Corporate law statutes determine the nature of the relationship between shareholders, the principal owners of the corporation, and the board of directors, those w ho run and operate the corporation. Under the Delaware General Corporation Law ("DGCL"), many of the powers are delegated to the board of directors. More specifically, under section 141, "the business and affairs of every corporation . . . [are] managed by or under the direction of a board of directors . . . ." The Delaware courts have interpreted this provision by deferring to decisions by directors and their designated management under the business judgment rule, which presumes that in making a ...


Fear And Loathing: Combating Speculation In Local Communities, Ngai Pindell May 2006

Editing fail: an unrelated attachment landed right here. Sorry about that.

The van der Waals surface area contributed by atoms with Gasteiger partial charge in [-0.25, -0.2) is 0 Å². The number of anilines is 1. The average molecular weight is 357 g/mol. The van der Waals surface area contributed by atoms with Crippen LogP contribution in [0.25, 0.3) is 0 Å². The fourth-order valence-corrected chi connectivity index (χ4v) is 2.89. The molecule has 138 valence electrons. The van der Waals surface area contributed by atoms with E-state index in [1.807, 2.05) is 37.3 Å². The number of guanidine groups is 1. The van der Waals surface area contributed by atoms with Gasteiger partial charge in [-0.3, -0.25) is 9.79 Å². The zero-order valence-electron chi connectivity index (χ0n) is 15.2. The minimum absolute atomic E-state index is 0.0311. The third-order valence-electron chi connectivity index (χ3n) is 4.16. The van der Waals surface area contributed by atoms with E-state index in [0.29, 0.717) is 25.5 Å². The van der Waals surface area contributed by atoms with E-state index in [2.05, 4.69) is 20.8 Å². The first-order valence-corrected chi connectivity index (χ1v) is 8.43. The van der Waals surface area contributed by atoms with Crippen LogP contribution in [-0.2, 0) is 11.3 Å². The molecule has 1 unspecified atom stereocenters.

Fear And Loathing: Combating Speculation In Local Communities, Ngai Pindell

University of Michigan Journal of Law Reform

Local governments commonly respond to economic and social pressures on property by using their legal power to regulate land uses. These local entities enact regulations that limit property development and use to maintain attractive communities and orderly growth. This Article argues that government entities should employ their expansive land use powers to limit investor speculation in local markets by restricting the resale of residential housing for three years. Investor speculation, and the upward pressure it places on housing prices, threatens the availability of affordable housing as well as the development of stable neighborhoods. Government regulation of investor speculation mirrors existing ...


Disparate Impact And The Use Of Racial Proxies In Post-Mcri Admissions, Matthew S. Owen, Danielle S. Barbour Jan 2006

Disparate Impact And The Use Of Racial Proxies In Post-Mcri Admissions, Matthew S. Owen, Danielle S. Barbour

Michigan Law Review First Impressions